On a related note, I’d like to believe I have always valued the opportunity to play drums as part of worship for the church, but having the context of leaving in a few months makes me treasure the opportunities I have to lead my friends in worship that much more. Smashing animal skins and metal disks as we build into a crescendoing chorus of worship and being able to look out a group of family and friends all connecting with Jesus, is something I hope I will never take for granted.

 

I plan on auditioning for the worship team for Bethel’s school, and I really hope I get in. It would be an incredible privilege and opportunity to help lead worship for hundreds of my fellow students in an atmosphere I am sure will be charged with excitement and passion. I think it's safe to say there will be more people in a larger auditorium that will be, on average, more engaged with the worship when compared to my home church. If I do end up getting to drum for worship during school, it would be incredibly exciting.

 

But it won't be the same. Nothing could possibly replace knowing the people you are helping to lead in worship. And I know the people in my church.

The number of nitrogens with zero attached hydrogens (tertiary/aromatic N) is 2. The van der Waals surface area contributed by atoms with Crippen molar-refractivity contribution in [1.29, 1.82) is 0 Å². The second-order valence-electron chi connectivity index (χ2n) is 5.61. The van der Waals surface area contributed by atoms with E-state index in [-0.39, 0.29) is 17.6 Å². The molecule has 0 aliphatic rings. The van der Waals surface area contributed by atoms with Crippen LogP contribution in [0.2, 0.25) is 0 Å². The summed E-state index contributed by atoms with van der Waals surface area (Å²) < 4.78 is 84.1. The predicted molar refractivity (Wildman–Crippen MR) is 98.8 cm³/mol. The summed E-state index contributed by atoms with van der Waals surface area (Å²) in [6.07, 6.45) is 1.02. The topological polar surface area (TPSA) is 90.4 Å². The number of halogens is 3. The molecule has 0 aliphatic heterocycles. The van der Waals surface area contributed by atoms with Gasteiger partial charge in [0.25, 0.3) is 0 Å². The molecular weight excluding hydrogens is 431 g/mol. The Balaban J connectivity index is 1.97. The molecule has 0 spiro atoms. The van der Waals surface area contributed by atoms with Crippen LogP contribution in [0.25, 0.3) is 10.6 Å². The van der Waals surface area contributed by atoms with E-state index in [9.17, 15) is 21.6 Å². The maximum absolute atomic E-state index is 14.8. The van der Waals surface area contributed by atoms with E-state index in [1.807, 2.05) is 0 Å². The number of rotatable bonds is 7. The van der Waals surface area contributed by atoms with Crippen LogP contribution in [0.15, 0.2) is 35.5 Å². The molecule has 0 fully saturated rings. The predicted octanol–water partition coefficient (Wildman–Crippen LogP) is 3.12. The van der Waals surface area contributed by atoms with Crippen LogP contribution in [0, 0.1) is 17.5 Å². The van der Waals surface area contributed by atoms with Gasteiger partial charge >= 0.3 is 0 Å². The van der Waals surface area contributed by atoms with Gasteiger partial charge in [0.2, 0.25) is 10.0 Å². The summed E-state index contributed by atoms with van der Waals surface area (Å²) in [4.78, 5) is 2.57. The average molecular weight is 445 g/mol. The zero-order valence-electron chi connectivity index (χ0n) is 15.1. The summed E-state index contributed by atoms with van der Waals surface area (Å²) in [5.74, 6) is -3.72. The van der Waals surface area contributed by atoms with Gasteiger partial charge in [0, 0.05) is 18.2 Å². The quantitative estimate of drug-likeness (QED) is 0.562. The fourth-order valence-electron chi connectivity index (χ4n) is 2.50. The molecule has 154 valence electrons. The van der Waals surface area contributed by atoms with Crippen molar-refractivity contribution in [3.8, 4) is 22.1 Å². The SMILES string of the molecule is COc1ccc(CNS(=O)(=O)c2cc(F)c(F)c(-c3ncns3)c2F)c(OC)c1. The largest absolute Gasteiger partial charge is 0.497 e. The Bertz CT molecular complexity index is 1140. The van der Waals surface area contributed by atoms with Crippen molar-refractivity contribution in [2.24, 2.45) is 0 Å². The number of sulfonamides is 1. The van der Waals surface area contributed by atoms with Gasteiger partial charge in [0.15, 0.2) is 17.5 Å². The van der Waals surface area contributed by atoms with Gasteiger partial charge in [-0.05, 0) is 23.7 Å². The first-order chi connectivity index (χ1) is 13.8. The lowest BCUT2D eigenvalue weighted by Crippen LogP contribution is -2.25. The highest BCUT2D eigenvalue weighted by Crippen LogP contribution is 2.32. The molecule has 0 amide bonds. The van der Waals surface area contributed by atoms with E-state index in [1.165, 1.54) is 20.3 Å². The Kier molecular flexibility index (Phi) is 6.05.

He used to be an atheist. They are still trying to figure out if they believe in this Jesus stuff. She lost her dad. They’ve known me and my family since before I could talk. They had a miscarriage. He’s been trying to find a job. They are holding their miracle baby. I teach him drums every week.

 

That might end up being the thing I miss the most when I'm gone. Again, drumming in larger contexts always brings with it a measure of extra excitement, but I know it won’t be able to replace looking at faces that I know the stories behind while I help lead them in worship. I’m not going to Bethel because I’m looking for a more grandiose worship drumming experience.

 

And, of course, my church is far from just a place I get to help lead worship at. It is moving. It's expanding. People in my hometown of Cornwall are encountering Jesus like never before in my church.

People who were staunch atheists a couple of years ago are helping greet people at the door. Broken and insecure people are finding community and real relationships in small groups. Lives are being changed and transformed. And I truly believe it's just the beginning.

Like I said, I think I may believe in my church more now than I ever have, which makes it that much harder to think about leaving. I am not leaving because I’m frustrated with my church.